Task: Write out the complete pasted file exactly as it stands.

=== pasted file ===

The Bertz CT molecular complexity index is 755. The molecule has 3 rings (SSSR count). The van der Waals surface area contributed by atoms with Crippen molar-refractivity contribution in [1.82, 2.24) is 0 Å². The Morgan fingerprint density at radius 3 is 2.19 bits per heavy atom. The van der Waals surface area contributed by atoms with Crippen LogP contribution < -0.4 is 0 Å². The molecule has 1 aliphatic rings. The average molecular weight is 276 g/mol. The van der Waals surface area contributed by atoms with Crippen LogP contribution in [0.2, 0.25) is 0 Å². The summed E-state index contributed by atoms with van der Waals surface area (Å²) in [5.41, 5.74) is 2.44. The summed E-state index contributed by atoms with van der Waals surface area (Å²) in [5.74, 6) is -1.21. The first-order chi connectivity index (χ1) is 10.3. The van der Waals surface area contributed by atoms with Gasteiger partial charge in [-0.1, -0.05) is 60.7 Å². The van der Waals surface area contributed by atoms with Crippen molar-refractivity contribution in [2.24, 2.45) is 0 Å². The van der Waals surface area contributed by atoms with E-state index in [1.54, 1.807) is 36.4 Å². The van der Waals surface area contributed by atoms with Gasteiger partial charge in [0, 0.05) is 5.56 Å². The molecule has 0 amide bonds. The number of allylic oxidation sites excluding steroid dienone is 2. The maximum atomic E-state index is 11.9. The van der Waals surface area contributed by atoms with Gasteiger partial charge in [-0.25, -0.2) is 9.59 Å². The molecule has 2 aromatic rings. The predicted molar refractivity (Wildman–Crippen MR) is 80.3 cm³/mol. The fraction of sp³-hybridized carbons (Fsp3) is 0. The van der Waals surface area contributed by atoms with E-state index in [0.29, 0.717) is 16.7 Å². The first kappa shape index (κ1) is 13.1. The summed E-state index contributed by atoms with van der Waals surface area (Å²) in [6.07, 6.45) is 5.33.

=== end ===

The Bertz CT molecular complexity index is 755. The molecule has 3 rings (SSSR count). The van der Waals surface area contributed by atoms with Crippen molar-refractivity contribution in [1.82, 2.24) is 0 Å². The Morgan fingerprint density at radius 3 is 2.19 bits per heavy atom. The van der Waals surface area contributed by atoms with Crippen LogP contribution < -0.4 is 0 Å². The molecule has 1 aliphatic rings. The average molecular weight is 276 g/mol. The van der Waals surface area contributed by atoms with Crippen LogP contribution in [0.2, 0.25) is 0 Å². The summed E-state index contributed by atoms with van der Waals surface area (Å²) in [5.41, 5.74) is 2.44. The summed E-state index contributed by atoms with van der Waals surface area (Å²) in [5.74, 6) is -1.21. The first-order chi connectivity index (χ1) is 10.3. The van der Waals surface area contributed by atoms with Gasteiger partial charge in [-0.1, -0.05) is 60.7 Å². The van der Waals surface area contributed by atoms with Crippen molar-refractivity contribution in [2.24, 2.45) is 0 Å². The van der Waals surface area contributed by atoms with E-state index in [1.54, 1.807) is 36.4 Å². The van der Waals surface area contributed by atoms with Gasteiger partial charge in [0, 0.05) is 5.56 Å². The molecule has 0 amide bonds. The number of allylic oxidation sites excluding steroid dienone is 2. The maximum atomic E-state index is 11.9. The van der Waals surface area contributed by atoms with Gasteiger partial charge in [-0.25, -0.2) is 9.59 Å². The molecule has 2 aromatic rings. The predicted molar refractivity (Wildman–Crippen MR) is 80.3 cm³/mol. The fraction of sp³-hybridized carbons (Fsp3) is 0. The van der Waals surface area contributed by atoms with E-state index in [0.29, 0.717) is 16.7 Å². The first kappa shape index (κ1) is 13.1. The summed E-state index contributed by atoms with van der Waals surface area (Å²) in [6.07, 6.45) is 5.33.